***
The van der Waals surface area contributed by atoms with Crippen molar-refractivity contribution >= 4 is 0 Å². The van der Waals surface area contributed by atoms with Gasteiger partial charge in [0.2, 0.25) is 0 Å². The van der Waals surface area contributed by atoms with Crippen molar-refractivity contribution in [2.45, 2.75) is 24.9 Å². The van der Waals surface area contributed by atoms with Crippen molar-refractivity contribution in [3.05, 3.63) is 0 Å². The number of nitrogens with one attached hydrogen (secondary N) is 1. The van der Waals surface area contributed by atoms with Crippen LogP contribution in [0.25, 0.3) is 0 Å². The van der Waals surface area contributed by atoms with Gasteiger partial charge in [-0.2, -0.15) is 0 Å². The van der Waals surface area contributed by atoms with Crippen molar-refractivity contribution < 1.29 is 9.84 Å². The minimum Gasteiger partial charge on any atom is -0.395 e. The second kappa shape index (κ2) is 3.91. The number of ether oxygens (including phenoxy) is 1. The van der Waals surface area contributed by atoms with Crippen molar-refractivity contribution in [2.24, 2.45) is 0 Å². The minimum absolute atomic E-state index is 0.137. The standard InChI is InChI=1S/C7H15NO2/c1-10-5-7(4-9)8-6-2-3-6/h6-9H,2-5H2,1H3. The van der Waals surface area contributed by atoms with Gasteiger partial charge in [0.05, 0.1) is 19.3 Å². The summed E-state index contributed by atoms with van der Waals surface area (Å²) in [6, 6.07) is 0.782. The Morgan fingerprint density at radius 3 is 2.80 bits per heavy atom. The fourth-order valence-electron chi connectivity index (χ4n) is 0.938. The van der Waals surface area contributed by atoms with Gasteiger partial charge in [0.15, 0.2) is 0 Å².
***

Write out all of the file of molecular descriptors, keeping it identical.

The van der Waals surface area contributed by atoms with Crippen molar-refractivity contribution >= 4 is 0 Å². The van der Waals surface area contributed by atoms with Gasteiger partial charge in [0.2, 0.25) is 0 Å². The van der Waals surface area contributed by atoms with Crippen molar-refractivity contribution in [2.45, 2.75) is 24.9 Å². The van der Waals surface area contributed by atoms with Crippen molar-refractivity contribution in [3.05, 3.63) is 0 Å². The number of nitrogens with one attached hydrogen (secondary N) is 1. The van der Waals surface area contributed by atoms with Crippen LogP contribution in [0.25, 0.3) is 0 Å². The van der Waals surface area contributed by atoms with Gasteiger partial charge in [-0.2, -0.15) is 0 Å². The van der Waals surface area contributed by atoms with Crippen molar-refractivity contribution < 1.29 is 9.84 Å². The minimum Gasteiger partial charge on any atom is -0.395 e. The second kappa shape index (κ2) is 3.91. The number of ether oxygens (including phenoxy) is 1. The van der Waals surface area contributed by atoms with Crippen molar-refractivity contribution in [2.24, 2.45) is 0 Å². The minimum absolute atomic E-state index is 0.137. The standard InChI is InChI=1S/C7H15NO2/c1-10-5-7(4-9)8-6-2-3-6/h6-9H,2-5H2,1H3. The van der Waals surface area contributed by atoms with Gasteiger partial charge in [0.05, 0.1) is 19.3 Å². The summed E-state index contributed by atoms with van der Waals surface area (Å²) in [6, 6.07) is 0.782. The Morgan fingerprint density at radius 3 is 2.80 bits per heavy atom. The fourth-order valence-electron chi connectivity index (χ4n) is 0.938. The van der Waals surface area contributed by atoms with Gasteiger partial charge in [0.15, 0.2) is 0 Å².